Fishing Tips for Spanish Mackerel

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Here are some fishing tips for mackerel fishing. As far as many fishermen are concerned Spanish mackerel, also known as prince mackerel, are truly a royal catch for many reasons.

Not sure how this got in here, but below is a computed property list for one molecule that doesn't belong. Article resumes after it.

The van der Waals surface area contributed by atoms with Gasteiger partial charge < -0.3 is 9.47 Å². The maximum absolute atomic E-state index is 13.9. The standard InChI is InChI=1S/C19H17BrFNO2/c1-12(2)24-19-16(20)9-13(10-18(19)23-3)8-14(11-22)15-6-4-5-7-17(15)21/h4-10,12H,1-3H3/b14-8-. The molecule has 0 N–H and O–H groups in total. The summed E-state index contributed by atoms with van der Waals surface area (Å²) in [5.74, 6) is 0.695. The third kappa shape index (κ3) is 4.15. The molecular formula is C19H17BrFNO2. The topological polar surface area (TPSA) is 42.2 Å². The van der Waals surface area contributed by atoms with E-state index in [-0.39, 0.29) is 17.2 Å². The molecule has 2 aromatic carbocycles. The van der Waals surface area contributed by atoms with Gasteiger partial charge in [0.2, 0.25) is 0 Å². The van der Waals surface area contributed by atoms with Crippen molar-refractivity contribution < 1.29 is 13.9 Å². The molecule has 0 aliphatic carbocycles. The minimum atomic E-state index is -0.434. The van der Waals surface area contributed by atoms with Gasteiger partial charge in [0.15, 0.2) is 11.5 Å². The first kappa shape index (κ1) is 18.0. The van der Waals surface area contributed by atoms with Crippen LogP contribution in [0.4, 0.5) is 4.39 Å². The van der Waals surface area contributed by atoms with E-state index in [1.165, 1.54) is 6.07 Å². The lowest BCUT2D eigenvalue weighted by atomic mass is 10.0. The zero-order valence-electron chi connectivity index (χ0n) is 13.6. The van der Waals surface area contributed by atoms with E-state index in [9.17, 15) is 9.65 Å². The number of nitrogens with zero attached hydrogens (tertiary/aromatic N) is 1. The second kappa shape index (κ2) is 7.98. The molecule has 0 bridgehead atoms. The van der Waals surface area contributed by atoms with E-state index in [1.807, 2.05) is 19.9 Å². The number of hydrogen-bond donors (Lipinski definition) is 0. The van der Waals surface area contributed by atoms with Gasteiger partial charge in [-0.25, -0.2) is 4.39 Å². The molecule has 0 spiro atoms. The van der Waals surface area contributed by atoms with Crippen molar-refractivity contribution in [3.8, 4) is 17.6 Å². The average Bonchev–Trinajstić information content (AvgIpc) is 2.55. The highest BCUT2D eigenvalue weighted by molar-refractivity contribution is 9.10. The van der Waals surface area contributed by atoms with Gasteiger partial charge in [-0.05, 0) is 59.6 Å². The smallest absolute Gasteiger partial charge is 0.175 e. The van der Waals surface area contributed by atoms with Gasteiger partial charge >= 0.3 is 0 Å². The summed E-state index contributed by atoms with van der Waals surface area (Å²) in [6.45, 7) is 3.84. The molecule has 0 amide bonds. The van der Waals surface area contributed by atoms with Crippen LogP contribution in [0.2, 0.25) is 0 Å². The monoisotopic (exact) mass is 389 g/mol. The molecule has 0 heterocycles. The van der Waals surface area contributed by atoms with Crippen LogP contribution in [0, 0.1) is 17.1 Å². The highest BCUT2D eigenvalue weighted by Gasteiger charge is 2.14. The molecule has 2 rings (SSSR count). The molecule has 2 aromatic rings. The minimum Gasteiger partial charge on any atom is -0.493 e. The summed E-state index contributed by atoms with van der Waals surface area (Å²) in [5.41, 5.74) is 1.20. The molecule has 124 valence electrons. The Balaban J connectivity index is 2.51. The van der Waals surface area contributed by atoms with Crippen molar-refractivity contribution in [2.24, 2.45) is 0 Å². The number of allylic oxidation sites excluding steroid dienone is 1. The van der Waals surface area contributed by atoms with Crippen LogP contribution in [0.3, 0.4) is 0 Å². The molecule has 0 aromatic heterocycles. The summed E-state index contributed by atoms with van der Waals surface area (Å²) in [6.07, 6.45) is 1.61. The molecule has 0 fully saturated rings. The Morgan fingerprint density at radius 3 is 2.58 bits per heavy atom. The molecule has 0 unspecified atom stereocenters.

Among these reasons are the facts that there are many to be caught, and Spanish mackerel are reasonably easy to catch. And they can be found within reach of those anglers that can't afford a large offshore fishing boat. They can easily be caught by surf fishermen, or those who prefer the company found on a pier. And they taste great too. They generally start showing up in spring from the Virginia coast down to Florida, driven north by changes in water temperatures; and the stay in this area until late fall. Spanish mackerel rarely are caught more than a few miles offshore. And with clean, clear water and the presence of smaller bait fish, prince mackerel often find their way within casting distance of the beach. As always, no matter what fish you are after, water temperature plays a key role. Prince mackerel begin showing up when water temps start approaching the 64 to 65 degree range. And they'll stay along the south Atlantic coast of the United States all summer and through winter until water temperatures start dipping below that. During its stay the prince mackerel will stay much closer to shore than its cousin the king mackerel. Spanish mackerel are also smaller than the king mackerel. Most Spanish caught will run around 2 pounds. However 10 pound prince mackerel have been caught. The record for North Carolina is 13 pounds even. Normally the biggest Spanish are caught at the very beginning and the near the end of the mackerel season. But a limit of "good eating size" mackerel can be caught easily with a few passes through a school that is feeding. Spanish Mackerel tend to feed on the smallest bait fish available, which are usually glass minnows. However they will also bite cigar minnows, grass shad, or menhaden. You can catch nice fish in the fall with live bait. And spring is the best time to use medium to light-weight spinning tackle. You can catch a lot of prince mackerel trolling with planers, but several fish are missed with that method. If you really want to have fun catching Spanish mackerel, use 6 1/2 to 7 foot medium or medium light rods with either spinning or baitcasting reel. The biggest prince mackerel are only so big, so if you really want to have fun catching these fish, try using relatively light tackle. And to make it even more fun use either a small jig or a Yo-Zuri Crystal 3D Minnow Deep Diver. When fishing for prince mackerel try to find the cleanest water you can find. Clean water makes it much easier to catch Spanish mackerel. It's not an absolute must, but it definitely helps in a major way. Then try to find schooling fish. They may have a pod of baitfish trapped at the surface of the water and will be splattering bait in all directions. Troll in a zig-zag pattern at 4 1/2 to 6 knots, with your bait running 15 to 40 feet deep. If you have a depth finder try to keep an eye on it as well as watch for big pods of bait fish that have the Spanish mackerel along with them. You'll find these pods with the mackerel schooling and jumping best early in the morning, when the water is smooth and calm. And this is when you can do your sight casting best; maybe with a Diamond jig, or a 3/4 ounce Crippled Herring spoon. Use a fast retrieve, slow down and they'll cut you off. Trolling is where most Spanish mackerel are caught. In spring, trolling plugs and light tackle are very effective. Later on toward summer, planer boards and spoons are more effective because the fish will have gone deeper due to the rising water temperature. An effective way is to troll deep diving Crystal Minnows on medium-light spinning or baitcasting tackle; the plugs will go several feet below the surface. You can also try a No.00 Clark spoon behind a 5-inch bird teaser with 7 to 10 feet of 25 pound leader between the bird teaser and the Clark spoon. The bird teaser drives the prince mackerel nuts. After you troll in a zig-zag pattern, you might want to circle back through an area that you've found fish in or just troll a straight line along that depth. Monofilament leaders are best because the keen eyes of the prince mackerel make them wary of wire leaders. You may have more cut-offs, but it's worth it because you'll have more bite from the Spanish using monofilament. And they will likely spot a big barrel swivel. So it's best to keep the visible parts of your terminal tackle small. Some other things you might find handy is that Spanish mackerel usually school by size. So if the first fish caught is a 2 pound mackerel, the rest of the fish in that school will be around the same size. And clear water is always best to catch prince mackerel, but they can be caught in stained water. If the water is stained however, a gold spoon will work best. Fishing for Spanish mackerel from the surf or a pier is a little different. It requires long casts, so you'll need a heavy, streamlined lure. For the surf, a Gotcha or Stingsilver is preferred because it can be cast a good distance and retrieved quickly or with a darting action. Be it on the pier, surf or trolling, Spanish mackerel are a fun fish to target and catch, and they taste wonderful too.

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